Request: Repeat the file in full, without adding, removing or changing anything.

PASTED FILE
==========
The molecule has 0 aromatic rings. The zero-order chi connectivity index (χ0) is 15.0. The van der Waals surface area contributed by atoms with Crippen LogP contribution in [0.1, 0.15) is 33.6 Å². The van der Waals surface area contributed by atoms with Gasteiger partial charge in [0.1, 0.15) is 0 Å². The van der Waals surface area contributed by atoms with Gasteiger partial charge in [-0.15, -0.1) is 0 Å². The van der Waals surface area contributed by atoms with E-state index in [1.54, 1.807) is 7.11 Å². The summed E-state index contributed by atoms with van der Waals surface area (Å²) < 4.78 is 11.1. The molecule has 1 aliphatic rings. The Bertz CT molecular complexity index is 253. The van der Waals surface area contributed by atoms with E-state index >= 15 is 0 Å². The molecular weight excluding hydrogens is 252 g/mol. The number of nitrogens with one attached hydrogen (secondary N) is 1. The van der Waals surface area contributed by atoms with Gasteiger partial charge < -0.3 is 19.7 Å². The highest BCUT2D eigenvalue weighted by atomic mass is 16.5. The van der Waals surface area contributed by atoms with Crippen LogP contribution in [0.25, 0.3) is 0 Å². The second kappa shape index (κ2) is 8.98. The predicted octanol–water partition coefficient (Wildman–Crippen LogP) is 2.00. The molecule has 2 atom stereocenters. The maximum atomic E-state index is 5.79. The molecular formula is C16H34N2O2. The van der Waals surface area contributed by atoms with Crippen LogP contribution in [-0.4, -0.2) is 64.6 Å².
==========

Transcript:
The molecule has 0 aromatic rings. The zero-order chi connectivity index (χ0) is 15.0. The van der Waals surface area contributed by atoms with Crippen LogP contribution in [0.1, 0.15) is 33.6 Å². The van der Waals surface area contributed by atoms with Gasteiger partial charge in [0.1, 0.15) is 0 Å². The van der Waals surface area contributed by atoms with Gasteiger partial charge in [-0.15, -0.1) is 0 Å². The van der Waals surface area contributed by atoms with E-state index in [1.54, 1.807) is 7.11 Å². The summed E-state index contributed by atoms with van der Waals surface area (Å²) < 4.78 is 11.1. The molecule has 1 aliphatic rings. The Bertz CT molecular complexity index is 253. The van der Waals surface area contributed by atoms with E-state index >= 15 is 0 Å². The molecular weight excluding hydrogens is 252 g/mol. The number of nitrogens with one attached hydrogen (secondary N) is 1. The van der Waals surface area contributed by atoms with Gasteiger partial charge < -0.3 is 19.7 Å². The highest BCUT2D eigenvalue weighted by atomic mass is 16.5. The van der Waals surface area contributed by atoms with Crippen LogP contribution in [0.25, 0.3) is 0 Å². The second kappa shape index (κ2) is 8.98. The predicted octanol–water partition coefficient (Wildman–Crippen LogP) is 2.00. The molecule has 2 atom stereocenters. The maximum atomic E-state index is 5.79. The molecular formula is C16H34N2O2. The van der Waals surface area contributed by atoms with Crippen LogP contribution in [-0.4, -0.2) is 64.6 Å².